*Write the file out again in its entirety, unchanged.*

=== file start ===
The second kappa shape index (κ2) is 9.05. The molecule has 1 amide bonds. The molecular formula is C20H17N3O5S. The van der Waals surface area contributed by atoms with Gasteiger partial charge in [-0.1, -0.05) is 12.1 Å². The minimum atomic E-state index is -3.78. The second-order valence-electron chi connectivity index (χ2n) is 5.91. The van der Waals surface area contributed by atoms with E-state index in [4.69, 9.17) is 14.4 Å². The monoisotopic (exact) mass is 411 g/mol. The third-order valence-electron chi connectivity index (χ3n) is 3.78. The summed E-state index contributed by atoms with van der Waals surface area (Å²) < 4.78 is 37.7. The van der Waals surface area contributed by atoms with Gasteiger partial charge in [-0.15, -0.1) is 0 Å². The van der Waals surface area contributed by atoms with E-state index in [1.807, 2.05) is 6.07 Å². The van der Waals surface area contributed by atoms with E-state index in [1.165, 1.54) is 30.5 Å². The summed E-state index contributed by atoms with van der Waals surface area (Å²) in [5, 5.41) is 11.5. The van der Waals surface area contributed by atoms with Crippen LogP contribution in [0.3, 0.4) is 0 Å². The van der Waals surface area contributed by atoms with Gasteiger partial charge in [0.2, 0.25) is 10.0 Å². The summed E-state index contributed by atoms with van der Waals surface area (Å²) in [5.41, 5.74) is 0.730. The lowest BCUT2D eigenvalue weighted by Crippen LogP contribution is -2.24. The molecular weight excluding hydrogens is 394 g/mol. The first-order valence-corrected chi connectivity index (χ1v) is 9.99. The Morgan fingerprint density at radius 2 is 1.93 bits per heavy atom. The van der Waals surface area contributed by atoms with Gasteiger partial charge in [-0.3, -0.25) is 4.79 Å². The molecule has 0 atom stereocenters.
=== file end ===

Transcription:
The second kappa shape index (κ2) is 9.05. The molecule has 1 amide bonds. The molecular formula is C20H17N3O5S. The van der Waals surface area contributed by atoms with Gasteiger partial charge in [-0.1, -0.05) is 12.1 Å². The minimum atomic E-state index is -3.78. The second-order valence-electron chi connectivity index (χ2n) is 5.91. The van der Waals surface area contributed by atoms with E-state index in [4.69, 9.17) is 14.4 Å². The monoisotopic (exact) mass is 411 g/mol. The third-order valence-electron chi connectivity index (χ3n) is 3.78. The summed E-state index contributed by atoms with van der Waals surface area (Å²) < 4.78 is 37.7. The van der Waals surface area contributed by atoms with Gasteiger partial charge in [-0.15, -0.1) is 0 Å². The van der Waals surface area contributed by atoms with E-state index in [1.807, 2.05) is 6.07 Å². The van der Waals surface area contributed by atoms with E-state index in [1.165, 1.54) is 30.5 Å². The summed E-state index contributed by atoms with van der Waals surface area (Å²) in [5, 5.41) is 11.5. The van der Waals surface area contributed by atoms with Crippen LogP contribution in [0.3, 0.4) is 0 Å². The van der Waals surface area contributed by atoms with Gasteiger partial charge in [0.2, 0.25) is 10.0 Å². The summed E-state index contributed by atoms with van der Waals surface area (Å²) in [5.41, 5.74) is 0.730. The lowest BCUT2D eigenvalue weighted by Crippen LogP contribution is -2.24. The molecular weight excluding hydrogens is 394 g/mol. The first-order valence-corrected chi connectivity index (χ1v) is 9.99. The Morgan fingerprint density at radius 2 is 1.93 bits per heavy atom. The van der Waals surface area contributed by atoms with Gasteiger partial charge in [-0.3, -0.25) is 4.79 Å². The molecule has 0 atom stereocenters.